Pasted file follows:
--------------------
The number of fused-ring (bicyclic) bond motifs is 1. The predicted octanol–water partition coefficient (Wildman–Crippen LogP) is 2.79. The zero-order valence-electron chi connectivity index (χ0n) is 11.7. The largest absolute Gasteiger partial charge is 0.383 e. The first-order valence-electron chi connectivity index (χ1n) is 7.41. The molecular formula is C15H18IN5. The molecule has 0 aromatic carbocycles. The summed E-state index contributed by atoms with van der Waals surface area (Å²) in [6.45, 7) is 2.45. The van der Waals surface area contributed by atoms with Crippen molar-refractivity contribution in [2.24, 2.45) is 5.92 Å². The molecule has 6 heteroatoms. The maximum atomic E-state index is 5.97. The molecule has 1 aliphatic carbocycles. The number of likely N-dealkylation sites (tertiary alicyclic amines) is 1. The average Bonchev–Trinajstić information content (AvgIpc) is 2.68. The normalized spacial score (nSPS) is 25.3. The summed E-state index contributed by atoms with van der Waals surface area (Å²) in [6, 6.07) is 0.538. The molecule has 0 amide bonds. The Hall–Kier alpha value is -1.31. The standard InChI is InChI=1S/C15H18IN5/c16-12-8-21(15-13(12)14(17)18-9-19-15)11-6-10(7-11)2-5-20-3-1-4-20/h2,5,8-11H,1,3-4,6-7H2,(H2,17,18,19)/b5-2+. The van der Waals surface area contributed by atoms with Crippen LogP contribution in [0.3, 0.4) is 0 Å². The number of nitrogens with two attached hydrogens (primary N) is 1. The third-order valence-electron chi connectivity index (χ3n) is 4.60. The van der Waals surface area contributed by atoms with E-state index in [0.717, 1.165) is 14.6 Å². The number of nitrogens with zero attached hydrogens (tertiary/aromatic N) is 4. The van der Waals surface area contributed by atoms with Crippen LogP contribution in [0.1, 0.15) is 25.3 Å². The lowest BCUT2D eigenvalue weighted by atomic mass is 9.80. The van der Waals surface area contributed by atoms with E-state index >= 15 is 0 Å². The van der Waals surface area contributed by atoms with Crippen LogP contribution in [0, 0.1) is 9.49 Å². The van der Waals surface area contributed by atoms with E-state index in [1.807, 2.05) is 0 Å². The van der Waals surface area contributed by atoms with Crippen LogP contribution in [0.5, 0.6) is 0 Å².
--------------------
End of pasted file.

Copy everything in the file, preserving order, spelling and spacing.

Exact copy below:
The number of fused-ring (bicyclic) bond motifs is 1. The predicted octanol–water partition coefficient (Wildman–Crippen LogP) is 2.79. The zero-order valence-electron chi connectivity index (χ0n) is 11.7. The largest absolute Gasteiger partial charge is 0.383 e. The first-order valence-electron chi connectivity index (χ1n) is 7.41. The molecular formula is C15H18IN5. The molecule has 0 aromatic carbocycles. The summed E-state index contributed by atoms with van der Waals surface area (Å²) in [6.45, 7) is 2.45. The van der Waals surface area contributed by atoms with Crippen molar-refractivity contribution in [2.24, 2.45) is 5.92 Å². The molecule has 6 heteroatoms. The maximum atomic E-state index is 5.97. The molecule has 1 aliphatic carbocycles. The number of likely N-dealkylation sites (tertiary alicyclic amines) is 1. The average Bonchev–Trinajstić information content (AvgIpc) is 2.68. The normalized spacial score (nSPS) is 25.3. The summed E-state index contributed by atoms with van der Waals surface area (Å²) in [6, 6.07) is 0.538. The molecule has 0 amide bonds. The Hall–Kier alpha value is -1.31. The standard InChI is InChI=1S/C15H18IN5/c16-12-8-21(15-13(12)14(17)18-9-19-15)11-6-10(7-11)2-5-20-3-1-4-20/h2,5,8-11H,1,3-4,6-7H2,(H2,17,18,19)/b5-2+. The van der Waals surface area contributed by atoms with Crippen LogP contribution in [0.3, 0.4) is 0 Å². The number of nitrogens with two attached hydrogens (primary N) is 1. The third-order valence-electron chi connectivity index (χ3n) is 4.60. The van der Waals surface area contributed by atoms with E-state index in [0.717, 1.165) is 14.6 Å². The number of nitrogens with zero attached hydrogens (tertiary/aromatic N) is 4. The van der Waals surface area contributed by atoms with Crippen LogP contribution in [0.1, 0.15) is 25.3 Å². The lowest BCUT2D eigenvalue weighted by atomic mass is 9.80. The van der Waals surface area contributed by atoms with E-state index >= 15 is 0 Å². The van der Waals surface area contributed by atoms with Crippen LogP contribution in [0, 0.1) is 9.49 Å². The van der Waals surface area contributed by atoms with E-state index in [1.807, 2.05) is 0 Å². The van der Waals surface area contributed by atoms with Crippen LogP contribution in [0.5, 0.6) is 0 Å².